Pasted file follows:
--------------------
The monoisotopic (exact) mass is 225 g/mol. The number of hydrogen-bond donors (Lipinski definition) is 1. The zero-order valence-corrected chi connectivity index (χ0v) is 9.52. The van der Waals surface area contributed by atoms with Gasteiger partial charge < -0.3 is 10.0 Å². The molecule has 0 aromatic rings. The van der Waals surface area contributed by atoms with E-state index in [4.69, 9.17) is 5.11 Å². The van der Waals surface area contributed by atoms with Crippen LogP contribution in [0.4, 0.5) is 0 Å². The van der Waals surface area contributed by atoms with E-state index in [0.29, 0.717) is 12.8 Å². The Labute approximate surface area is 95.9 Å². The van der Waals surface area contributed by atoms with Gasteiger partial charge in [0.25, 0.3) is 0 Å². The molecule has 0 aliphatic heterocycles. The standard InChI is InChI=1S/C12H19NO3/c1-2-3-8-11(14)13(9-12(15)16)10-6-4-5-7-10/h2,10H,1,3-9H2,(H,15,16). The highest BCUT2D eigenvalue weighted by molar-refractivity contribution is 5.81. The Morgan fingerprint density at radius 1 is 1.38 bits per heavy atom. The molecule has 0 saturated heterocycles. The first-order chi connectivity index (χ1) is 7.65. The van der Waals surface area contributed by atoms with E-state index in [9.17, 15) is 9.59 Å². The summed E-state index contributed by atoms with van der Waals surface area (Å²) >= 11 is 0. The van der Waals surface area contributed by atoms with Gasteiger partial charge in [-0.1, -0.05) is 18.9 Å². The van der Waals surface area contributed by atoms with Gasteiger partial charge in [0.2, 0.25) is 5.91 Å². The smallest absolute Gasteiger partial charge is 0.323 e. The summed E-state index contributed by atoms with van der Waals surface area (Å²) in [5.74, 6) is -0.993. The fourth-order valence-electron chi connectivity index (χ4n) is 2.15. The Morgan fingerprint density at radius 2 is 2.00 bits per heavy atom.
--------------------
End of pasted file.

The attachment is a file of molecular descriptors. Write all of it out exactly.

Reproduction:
The monoisotopic (exact) mass is 225 g/mol. The number of hydrogen-bond donors (Lipinski definition) is 1. The zero-order valence-corrected chi connectivity index (χ0v) is 9.52. The van der Waals surface area contributed by atoms with Gasteiger partial charge < -0.3 is 10.0 Å². The molecule has 0 aromatic rings. The van der Waals surface area contributed by atoms with E-state index in [4.69, 9.17) is 5.11 Å². The van der Waals surface area contributed by atoms with Crippen LogP contribution in [0.4, 0.5) is 0 Å². The van der Waals surface area contributed by atoms with E-state index in [0.29, 0.717) is 12.8 Å². The Labute approximate surface area is 95.9 Å². The van der Waals surface area contributed by atoms with Gasteiger partial charge in [0.25, 0.3) is 0 Å². The molecule has 0 aliphatic heterocycles. The standard InChI is InChI=1S/C12H19NO3/c1-2-3-8-11(14)13(9-12(15)16)10-6-4-5-7-10/h2,10H,1,3-9H2,(H,15,16). The highest BCUT2D eigenvalue weighted by molar-refractivity contribution is 5.81. The Morgan fingerprint density at radius 1 is 1.38 bits per heavy atom. The molecule has 0 saturated heterocycles. The first-order chi connectivity index (χ1) is 7.65. The van der Waals surface area contributed by atoms with E-state index in [9.17, 15) is 9.59 Å². The summed E-state index contributed by atoms with van der Waals surface area (Å²) >= 11 is 0. The van der Waals surface area contributed by atoms with Gasteiger partial charge in [-0.1, -0.05) is 18.9 Å². The van der Waals surface area contributed by atoms with Gasteiger partial charge in [0.2, 0.25) is 5.91 Å². The smallest absolute Gasteiger partial charge is 0.323 e. The summed E-state index contributed by atoms with van der Waals surface area (Å²) in [5.74, 6) is -0.993. The fourth-order valence-electron chi connectivity index (χ4n) is 2.15. The Morgan fingerprint density at radius 2 is 2.00 bits per heavy atom.